A London branch of the Allied Irish Bank (photo: International Business Times)
The move is part of a growing effort by Israel to force closure of bank accounts of organizations supporting BDS.
By Benjamin Weinthal | The Jerusalem Post | Mar 9, 2018
“I call on Allied Irish Banks to join the many institutions, leaders and citizens who are uniting to reject the discriminatory and antisemitic boycott movement against Israel, including by disassociating itself from any BDS-linked accounts.”
— Gilad Erdan, Israeli Strategic Affairs Minister
The Israeli government is pushing for the closure of scores of accounts provided by the Dublin-based Allied Irish Banks that fund the promotion of anti-Israel boycotts.
AIB, one of the Big Four commercial banks in Ireland, hosts Ireland Palestine Solidarity Campaign accounts, an organization based in the Republic of Ireland and Northern Ireland that wages an aggressive BDS campaign targeting the Jewish state.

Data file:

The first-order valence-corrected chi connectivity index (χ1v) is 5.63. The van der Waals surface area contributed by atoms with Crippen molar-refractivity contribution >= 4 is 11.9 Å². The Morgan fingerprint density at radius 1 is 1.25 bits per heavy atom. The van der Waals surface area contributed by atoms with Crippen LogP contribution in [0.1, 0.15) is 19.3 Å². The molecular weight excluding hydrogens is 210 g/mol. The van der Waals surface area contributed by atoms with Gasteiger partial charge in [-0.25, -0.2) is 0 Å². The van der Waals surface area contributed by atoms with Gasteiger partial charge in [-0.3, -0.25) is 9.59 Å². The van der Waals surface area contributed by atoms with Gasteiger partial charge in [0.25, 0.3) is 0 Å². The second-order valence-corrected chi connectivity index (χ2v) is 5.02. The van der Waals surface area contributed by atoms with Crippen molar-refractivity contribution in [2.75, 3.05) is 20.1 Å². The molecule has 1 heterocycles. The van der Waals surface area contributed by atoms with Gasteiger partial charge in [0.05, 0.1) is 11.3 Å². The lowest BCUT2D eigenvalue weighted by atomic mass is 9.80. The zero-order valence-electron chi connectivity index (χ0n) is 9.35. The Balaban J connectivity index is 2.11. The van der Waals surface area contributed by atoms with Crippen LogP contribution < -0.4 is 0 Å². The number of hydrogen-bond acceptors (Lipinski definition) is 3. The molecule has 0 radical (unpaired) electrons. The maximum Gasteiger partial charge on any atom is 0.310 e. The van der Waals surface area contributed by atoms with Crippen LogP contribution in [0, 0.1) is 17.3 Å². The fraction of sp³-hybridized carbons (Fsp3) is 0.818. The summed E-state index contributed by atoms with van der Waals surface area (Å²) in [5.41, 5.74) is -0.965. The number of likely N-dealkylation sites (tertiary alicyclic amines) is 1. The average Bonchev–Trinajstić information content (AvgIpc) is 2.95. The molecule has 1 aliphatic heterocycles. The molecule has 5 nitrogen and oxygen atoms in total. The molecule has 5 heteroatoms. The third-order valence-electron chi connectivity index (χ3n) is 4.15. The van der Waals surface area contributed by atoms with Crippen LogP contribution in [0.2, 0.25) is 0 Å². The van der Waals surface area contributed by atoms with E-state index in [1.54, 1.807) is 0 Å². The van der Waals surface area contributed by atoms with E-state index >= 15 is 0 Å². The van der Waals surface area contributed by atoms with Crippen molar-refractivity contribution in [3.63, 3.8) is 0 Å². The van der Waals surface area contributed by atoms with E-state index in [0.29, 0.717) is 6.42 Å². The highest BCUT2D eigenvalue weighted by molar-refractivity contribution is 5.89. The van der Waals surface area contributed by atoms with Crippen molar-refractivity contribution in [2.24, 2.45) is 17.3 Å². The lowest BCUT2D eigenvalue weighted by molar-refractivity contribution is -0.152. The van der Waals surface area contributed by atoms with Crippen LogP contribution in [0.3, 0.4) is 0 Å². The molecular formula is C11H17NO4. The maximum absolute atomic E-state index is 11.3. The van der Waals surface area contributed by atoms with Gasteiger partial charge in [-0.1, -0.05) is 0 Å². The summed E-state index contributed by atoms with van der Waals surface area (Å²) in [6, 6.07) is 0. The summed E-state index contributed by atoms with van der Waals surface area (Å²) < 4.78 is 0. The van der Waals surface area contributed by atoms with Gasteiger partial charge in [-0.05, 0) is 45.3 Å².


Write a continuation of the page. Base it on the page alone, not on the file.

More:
In January, the Israeli government included the Palestine Solidarity Campaign in a list of 20 BDS organizations whose representatives are not permitted to enter the Jewish state.
(photo: Olympia Food Co-op)
The 7-year lawsuit is part of a growing effort to suppress the BDS movement.
By Press Release | Center for Constitutional Rights | Mar 9, 2018
“Taking a stand for economic and social justice is at the heart of the co-op’s mission. Given Israel’s ongoing violations of Palestinian human rights, we would have failed in this mission had we not approved a boycott.”
— Grace Cox, former Olympic Food Co-op board member and defendant in the lawsuit
Today, a Washington State court ended a seven-year litigation battle against former volunteer board members of the Olympia Food Co-op over their decision to boycott Israeli goods. The lawsuit was first filed in 2011 by five co-op members seeking to block the co-op’s boycott and to collect monetary damages against the board members. Two of the five members pulled out of the case, and none of the defendants originally named in the case remains a board member of the co-op. The court granted the motion for summary judgment from the former board members, who were represented by Center for Constitutional Rights (CCR) and co-counsel, finding the plaintiffs had no standing to bring a case because they failed to show the co-op was injured.